There's so much richness in the event of the Transfiguration, isn't there? It's about more than just Jesus shining in glory, although that is certainly true. It's about the new covenant that will be made through his sacrifice and death. It's about the fulfillment of the law and the prophecies of the Old Testament — the law which was delivered through Moses, the prophecies which were spoken by Elijah. The Transfiguration happened on the seventh day after Jesus tells his disciples that he will suffer and die in Jerusalem. And this number seven is significant — we see it other times in the Bible. The easiest to recall probably is Genesis 1, when we see the creation of all things in seven days. But we also see it in the reading from Exodus this morning — Moses is on Mount Sinai and on the seventh day the voice of God calls to him. The number seven represents wholeness, completion. So it's fitting that the Transfiguration happens on the seventh day because Jesus is revealed in his wholeness — as fully human, fully God — and he confirms that he will bring to completion the work of our salvation, the work of making us truly whole.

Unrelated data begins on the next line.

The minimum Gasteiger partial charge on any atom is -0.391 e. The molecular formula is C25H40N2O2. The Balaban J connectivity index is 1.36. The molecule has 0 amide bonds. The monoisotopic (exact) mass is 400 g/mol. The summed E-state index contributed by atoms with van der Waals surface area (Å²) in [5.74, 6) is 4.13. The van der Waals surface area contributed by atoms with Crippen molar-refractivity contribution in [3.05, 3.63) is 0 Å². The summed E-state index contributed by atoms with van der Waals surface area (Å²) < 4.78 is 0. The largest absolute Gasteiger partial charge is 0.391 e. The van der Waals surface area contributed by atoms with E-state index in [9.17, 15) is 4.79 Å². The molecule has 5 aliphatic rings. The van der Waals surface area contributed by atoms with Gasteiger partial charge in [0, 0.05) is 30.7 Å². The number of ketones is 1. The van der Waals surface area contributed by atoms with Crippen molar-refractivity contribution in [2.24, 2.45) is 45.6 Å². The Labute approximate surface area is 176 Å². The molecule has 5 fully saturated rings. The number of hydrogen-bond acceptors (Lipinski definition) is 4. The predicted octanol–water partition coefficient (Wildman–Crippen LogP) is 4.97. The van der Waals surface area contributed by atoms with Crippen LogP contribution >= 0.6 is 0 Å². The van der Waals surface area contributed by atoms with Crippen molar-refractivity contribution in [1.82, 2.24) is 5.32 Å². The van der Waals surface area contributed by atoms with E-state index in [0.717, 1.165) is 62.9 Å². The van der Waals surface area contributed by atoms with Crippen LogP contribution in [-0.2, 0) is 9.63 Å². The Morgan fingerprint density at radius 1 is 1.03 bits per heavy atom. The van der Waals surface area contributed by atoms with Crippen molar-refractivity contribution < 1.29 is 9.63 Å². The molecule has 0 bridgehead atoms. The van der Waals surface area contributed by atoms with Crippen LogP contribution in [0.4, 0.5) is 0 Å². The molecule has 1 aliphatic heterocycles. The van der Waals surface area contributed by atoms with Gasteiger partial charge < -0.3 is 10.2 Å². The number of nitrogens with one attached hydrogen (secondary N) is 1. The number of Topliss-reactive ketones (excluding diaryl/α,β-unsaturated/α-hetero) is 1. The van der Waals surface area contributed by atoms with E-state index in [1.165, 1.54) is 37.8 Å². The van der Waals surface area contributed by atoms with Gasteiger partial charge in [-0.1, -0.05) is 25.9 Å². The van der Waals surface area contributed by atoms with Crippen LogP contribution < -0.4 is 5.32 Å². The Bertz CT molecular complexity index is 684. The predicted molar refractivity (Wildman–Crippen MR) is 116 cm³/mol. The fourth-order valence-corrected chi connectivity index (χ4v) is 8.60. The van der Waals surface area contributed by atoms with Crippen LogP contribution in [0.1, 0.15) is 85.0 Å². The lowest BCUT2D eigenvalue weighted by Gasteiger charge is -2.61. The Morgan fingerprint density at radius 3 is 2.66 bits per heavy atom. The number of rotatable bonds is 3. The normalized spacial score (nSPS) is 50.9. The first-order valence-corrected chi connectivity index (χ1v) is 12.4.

We're ending the seasons of Christmas and Epiphany which are often "mountain-top" experience times of the church year. And at least for me personally, it's not hard to want to follow the Jesus that we focus on December through February. But as we begin the journey toward the cross and Lent, as we descend the mountain so to speak, down into the valley of our world of injustice and oppression, it can be difficult to follow Jesus into the hard places. Sometimes we experience God in bright, shining moments... other times, like the Magi following the star, we are provided only enough light to know where our very next step should be. As we take each step, even in the ordinary moments of life, we are transformed into the people God created us to be, not because we transform ourselves but because transformation happens to us.
     
    And as we are transformed by the Spirit through experiences in our lives and through encounters with the word and the sacraments, we gain a deeper understanding of the love of God and the mission of Jesus. We can be the hands of Jesus — reaching out to a fearful people. We can do this right here in our own city. We can do this right here in our own community and in our church and in our own homes.